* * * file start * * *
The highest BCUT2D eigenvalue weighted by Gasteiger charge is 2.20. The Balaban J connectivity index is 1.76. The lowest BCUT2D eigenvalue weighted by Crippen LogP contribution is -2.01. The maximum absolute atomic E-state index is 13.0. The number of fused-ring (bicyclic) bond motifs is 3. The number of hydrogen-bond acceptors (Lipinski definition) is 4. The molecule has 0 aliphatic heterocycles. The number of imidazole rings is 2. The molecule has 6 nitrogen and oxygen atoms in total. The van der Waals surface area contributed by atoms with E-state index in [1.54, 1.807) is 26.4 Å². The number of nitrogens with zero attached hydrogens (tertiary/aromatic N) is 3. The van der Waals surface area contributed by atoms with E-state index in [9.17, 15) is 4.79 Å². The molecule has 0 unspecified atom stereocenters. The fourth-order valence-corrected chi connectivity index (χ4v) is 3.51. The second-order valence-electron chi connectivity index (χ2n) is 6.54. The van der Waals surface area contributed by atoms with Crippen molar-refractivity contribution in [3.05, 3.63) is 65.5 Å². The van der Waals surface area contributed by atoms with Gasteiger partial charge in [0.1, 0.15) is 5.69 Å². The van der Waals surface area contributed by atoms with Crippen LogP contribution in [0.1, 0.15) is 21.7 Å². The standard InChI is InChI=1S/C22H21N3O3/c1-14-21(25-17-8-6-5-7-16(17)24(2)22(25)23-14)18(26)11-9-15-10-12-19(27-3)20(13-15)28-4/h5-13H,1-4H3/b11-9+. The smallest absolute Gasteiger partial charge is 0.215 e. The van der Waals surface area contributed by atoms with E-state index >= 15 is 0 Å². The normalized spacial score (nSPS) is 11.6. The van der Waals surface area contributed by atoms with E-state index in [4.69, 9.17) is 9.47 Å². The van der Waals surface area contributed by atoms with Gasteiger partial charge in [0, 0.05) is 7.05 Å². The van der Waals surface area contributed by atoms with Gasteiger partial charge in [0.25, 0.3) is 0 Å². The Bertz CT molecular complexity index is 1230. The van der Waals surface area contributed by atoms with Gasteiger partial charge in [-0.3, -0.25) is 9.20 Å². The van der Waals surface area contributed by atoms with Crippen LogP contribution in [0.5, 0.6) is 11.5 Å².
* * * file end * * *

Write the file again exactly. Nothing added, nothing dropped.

The highest BCUT2D eigenvalue weighted by Gasteiger charge is 2.20. The Balaban J connectivity index is 1.76. The lowest BCUT2D eigenvalue weighted by Crippen LogP contribution is -2.01. The maximum absolute atomic E-state index is 13.0. The number of fused-ring (bicyclic) bond motifs is 3. The number of hydrogen-bond acceptors (Lipinski definition) is 4. The molecule has 0 aliphatic heterocycles. The number of imidazole rings is 2. The molecule has 6 nitrogen and oxygen atoms in total. The van der Waals surface area contributed by atoms with E-state index in [1.54, 1.807) is 26.4 Å². The number of nitrogens with zero attached hydrogens (tertiary/aromatic N) is 3. The van der Waals surface area contributed by atoms with E-state index in [9.17, 15) is 4.79 Å². The molecule has 0 unspecified atom stereocenters. The fourth-order valence-corrected chi connectivity index (χ4v) is 3.51. The second-order valence-electron chi connectivity index (χ2n) is 6.54. The van der Waals surface area contributed by atoms with Crippen molar-refractivity contribution in [3.05, 3.63) is 65.5 Å². The van der Waals surface area contributed by atoms with Gasteiger partial charge in [0.1, 0.15) is 5.69 Å². The van der Waals surface area contributed by atoms with Crippen LogP contribution in [0.1, 0.15) is 21.7 Å². The standard InChI is InChI=1S/C22H21N3O3/c1-14-21(25-17-8-6-5-7-16(17)24(2)22(25)23-14)18(26)11-9-15-10-12-19(27-3)20(13-15)28-4/h5-13H,1-4H3/b11-9+. The smallest absolute Gasteiger partial charge is 0.215 e. The van der Waals surface area contributed by atoms with E-state index >= 15 is 0 Å². The normalized spacial score (nSPS) is 11.6. The van der Waals surface area contributed by atoms with E-state index in [4.69, 9.17) is 9.47 Å². The van der Waals surface area contributed by atoms with Gasteiger partial charge in [0, 0.05) is 7.05 Å². The van der Waals surface area contributed by atoms with Gasteiger partial charge in [0.25, 0.3) is 0 Å². The Bertz CT molecular complexity index is 1230. The van der Waals surface area contributed by atoms with Gasteiger partial charge in [-0.3, -0.25) is 9.20 Å². The van der Waals surface area contributed by atoms with Crippen LogP contribution in [0.5, 0.6) is 11.5 Å².